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Software has been discussed in many threads. It could take you a day or two the read all that has been written.
To start, assuming you have a PC, you should learn the editing software that came with your camera. If it is a Sony or Panasonic, it will edit "losslessly". That means that since there is no "rendering" or "transcoding" the output result is as perfect as the source. However, to achieve "lossless" many creative features and tools are missing. I know nothing about Canon software.
If you have a PC, Windows Movie Maker is free from Microsoft and works pretty well.
If you have a Mac or find the camera provided software limiting, I think the most common and popular 3rd party editing software is Adobe Premier Elements. Now in version 11 it works well with current AVCHD formats. There are versions for both Mac and PC. There is a wide and abundant variety of learning resources.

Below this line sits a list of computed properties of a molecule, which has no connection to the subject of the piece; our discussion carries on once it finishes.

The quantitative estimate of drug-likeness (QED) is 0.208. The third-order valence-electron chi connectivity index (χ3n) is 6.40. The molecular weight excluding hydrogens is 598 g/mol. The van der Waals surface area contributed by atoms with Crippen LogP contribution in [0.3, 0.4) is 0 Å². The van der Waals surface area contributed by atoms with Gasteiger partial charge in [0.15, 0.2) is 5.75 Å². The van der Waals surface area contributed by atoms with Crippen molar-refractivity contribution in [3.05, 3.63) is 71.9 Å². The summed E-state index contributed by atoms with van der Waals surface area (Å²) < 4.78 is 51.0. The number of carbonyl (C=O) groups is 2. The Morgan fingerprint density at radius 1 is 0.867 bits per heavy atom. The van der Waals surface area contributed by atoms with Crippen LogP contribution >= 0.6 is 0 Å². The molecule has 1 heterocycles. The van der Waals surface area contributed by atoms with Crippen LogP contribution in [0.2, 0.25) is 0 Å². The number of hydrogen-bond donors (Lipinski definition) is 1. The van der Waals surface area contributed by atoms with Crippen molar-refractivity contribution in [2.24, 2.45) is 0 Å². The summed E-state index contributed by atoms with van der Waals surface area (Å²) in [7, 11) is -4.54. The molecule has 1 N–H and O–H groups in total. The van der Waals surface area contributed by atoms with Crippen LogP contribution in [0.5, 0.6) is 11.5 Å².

Perhaps next on the list is Sony's home version of Vegas. It runs on PCs, not Macs, and has lots of fans here.
These two are under $100. Both Adobe and Sony have pro versions for around $600. There are about 20 other 3rd party editors on the market.
Mac owners like iMovie and Final Cut Pro.
When and if asked, I usually try to make the case that the editor you pick has less to do with results than taking the time to learn and master whatever you buy. Personally, I found the wealth of learning resources important and have focused on Premier Elements 11 as my primary editing software.
Few amateurs ever thoroughly learn more than one editor. They are too complex. You won't find many that can actually compare them. Even pros will master one and stick with it. Only if employment forces change, will they learn a new one.